POSAS, Skindex-29, HRQL; SF-36, EQ- 5D-5L
Furtado (2012)To determine if psychological stress increases postoperative recurrence of keloids1. University hospital
2. São Paulo, Brazil
1. n=25
2. 9:16
3. Range: 30.4, 28.3**
Qualifibro, HADS, GSR, VNS
Motoki (2018)To determine the impact of keloid on body image1. University hospital
2. São Paulo, Brazil
1. n=61
2. 61:0
3. Range: 31.29- 28.54***
BDSS, Rosenberg Self-Esteem Scale
Lemonas (2015)To determine the combined burdens of pain,
physical deformity and psychological distress in keloid patients
1. Keloid clinic at university hospital
2. London, United Kingdom
1. n=46
2. 16:30
3. 32 (range: 22-50)

* results include patients with hypertrophic scarring, ** results compare non recurring and recurring keloids, *** results compar- ing BDSS group ≥ 6 and BDSS < 6

Table 3: Studies included in the systematic review: Study design and QoL questionnaires

Physical ImpactPsychological ImpactSocial Impact
Presternal localization of keloids1,4Psychological impairment1,3,4,6,7,8,9,10Hiding scars1,10
Mobility restriction1,4,8Lowered self-esteem1,4,6,9Personal relationships1, 6,10
Pain and Itching 1,3,4,6,7,8,9,10Stigmatization 1,4,5,6Avoiding Public Situations 1,10
Ineffective treatments1,2,4,6,8,9,10Body dysmorphia9Social functioning3,5,6,7
Disease Duration 4
Non-visible keloid4,10
Visible Keloid 1,6,7
Possibility of recurrence6,8
Throbbing, sharp, aching, tender 10
Scar thickness, stiffness, irregularity7
Number of keloids7
Physical ImpactPsychological ImpactSocial Impact
Presternal localization of keloids1,4Psychological impairment 1,3,4,6,7,8,9,10Hiding scars1,10
Mobility restriction1,4,8Lowered self-esteem1,4,6,9Personal relationships1, 6,10
Pain and itching1,3,4,6,7,8,9,10  Stigmatization1,4,5,6   Avoiding public situations1,10
Ineffective treatments1,2,4,6,8,9,10Body dysmorphia9Social functioning3,5,6,7
Disease duration4
Non-visible keloid4,10
Visible keloid1,6,7
Possibility of recurrence6,8
Throbbing, sharp, aching, tender10
Scar thickness, stiffness, irregularity7
Number of keloids7


1 = Bock (2005); 2 = Ud-Din and Bayat (2013); 3 = Kouwenberg (2015); 4 = Furtado (2009); 5 = Olaitan (2009); 6 = Balci (2008); 7 = Bijlard (2017); 8 = Furtado (2012); 9 = Motoki (2018); 10 = Lemonas (2015)

Table 4: Physical, psychological and social impact of keloids on QoL from the literature


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2. Balci, D.D., Inandi, T., Dogramaci, C.A., and Celik, E. (2009). DLQI scores in patients with keloids and hypertrophic scars: a prospective case control study. Journal der Deutschen Dermatologischen Gesellschaft = Journal of the German Society of Dermatology : JDDG 7, 688-692.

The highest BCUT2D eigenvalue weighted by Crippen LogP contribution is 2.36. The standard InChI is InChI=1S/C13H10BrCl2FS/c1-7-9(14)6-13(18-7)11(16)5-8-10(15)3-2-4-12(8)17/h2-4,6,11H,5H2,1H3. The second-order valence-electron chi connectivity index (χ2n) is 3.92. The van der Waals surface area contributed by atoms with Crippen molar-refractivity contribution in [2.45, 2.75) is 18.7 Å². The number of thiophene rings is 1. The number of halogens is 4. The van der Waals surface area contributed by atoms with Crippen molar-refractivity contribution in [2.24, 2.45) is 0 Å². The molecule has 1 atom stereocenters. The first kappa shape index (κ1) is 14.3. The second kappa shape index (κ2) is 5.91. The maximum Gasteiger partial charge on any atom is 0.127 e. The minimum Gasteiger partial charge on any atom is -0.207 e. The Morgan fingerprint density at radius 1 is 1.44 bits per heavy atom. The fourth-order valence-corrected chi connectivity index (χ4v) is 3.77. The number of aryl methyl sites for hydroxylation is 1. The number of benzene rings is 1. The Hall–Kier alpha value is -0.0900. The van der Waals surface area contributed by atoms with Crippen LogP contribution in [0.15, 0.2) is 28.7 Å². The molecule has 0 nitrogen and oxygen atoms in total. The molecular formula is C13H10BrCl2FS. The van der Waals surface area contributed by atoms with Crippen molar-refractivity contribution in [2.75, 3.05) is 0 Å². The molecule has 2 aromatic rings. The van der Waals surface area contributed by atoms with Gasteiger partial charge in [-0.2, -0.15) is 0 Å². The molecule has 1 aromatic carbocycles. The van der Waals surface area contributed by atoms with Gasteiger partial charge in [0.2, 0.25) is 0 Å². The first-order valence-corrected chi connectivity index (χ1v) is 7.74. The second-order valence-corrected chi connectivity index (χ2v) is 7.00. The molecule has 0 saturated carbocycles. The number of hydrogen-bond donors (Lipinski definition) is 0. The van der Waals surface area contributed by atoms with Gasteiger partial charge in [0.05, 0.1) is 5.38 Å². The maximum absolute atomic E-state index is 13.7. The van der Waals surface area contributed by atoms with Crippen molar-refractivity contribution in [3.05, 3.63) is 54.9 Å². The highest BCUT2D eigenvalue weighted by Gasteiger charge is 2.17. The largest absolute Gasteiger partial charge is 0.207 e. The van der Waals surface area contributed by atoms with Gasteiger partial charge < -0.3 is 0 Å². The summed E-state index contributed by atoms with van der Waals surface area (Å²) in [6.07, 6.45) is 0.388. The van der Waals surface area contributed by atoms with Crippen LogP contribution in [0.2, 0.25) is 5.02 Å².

3. Basra, M.K., Fenech, R., Gatt, R.M., Salek, M.S., and Finlay, A.Y. (2008). The Dermatology Life Quality Index 1994-2007: a comprehensive review of validation data and clinical results. Br J Dermatol 159, 997-1035.
4. Bayat, A., Arscott, G., Ollier, W.E., McGrouther, D.A., and Ferguson, M.W. (2005). Keloid disease: clinical relevance of single versus multiple site scars. Br J Plast Surg 58, 28-37.
5. Bijlard, E., Kouwenberg, C.A., Timman, R., Hovius, S.E., Busschbach, J.J., and Mureau, M.A. (2017). Burden of Keloid Disease: A Cross-sectional Health-related Quality of Life Assessment. Acta Derm Venereol 97, 225-229.
6. Bock, O., Schmid-Ott, G., Malewski, P., and Mrowietz, U. (2006). Quality of life of patients with keloid and hypertrophic scarring. Arch Dermatol Res 297, 433-438.
7. Brutschy, S., and Zachary, D. (2014). Marginalized Communities. In Encyclopedia of Quality of Life and Well-Being Research, A.C. Michalos, ed. (Dordrecht: Springer Netherlands), pp. 3771-3776.
8. Chren, M.M. (2012). The Skindex instruments to measure the effects of skin disease on quality of life. Dermatol Clin 30, 231-236, xiii.
9. Conrad, P., and Barker, K.K. (2010). The social construction of illness: key insights and policy implications. J Health Soc Behav 51 Suppl, S67-79.
10. Furtado, F., Hochman, B., Farber, P.L., Muller, M.C., Hayashi, L.F., and Ferreira, L.M. (2012). Psychological stress as a risk factor for postoperative keloid recurrence. J Psychosom Res 72, 282-287.
11. Furtado, F., Hochman, B., Ferrara, S.F., Dini, G.M., Nunes, J.M., Juliano, Y., and Ferreira, L.M. (2009). What factors affect the quality of life of patients with keloids? Rev Assoc Med Bras (1992) 55, 700-704.
12. Gold, M.H., Nestor, M.S., Berman, B., and Goldberg, D. (2020). Assessing keloid recurrence following surgical excision and radiation. Burns Trauma 8, tkaa031.
13. Gravlee, C.C. (2009). How race becomes biology: Embodiment of social inequality. Am J Phys Anthropol 139, 47-57.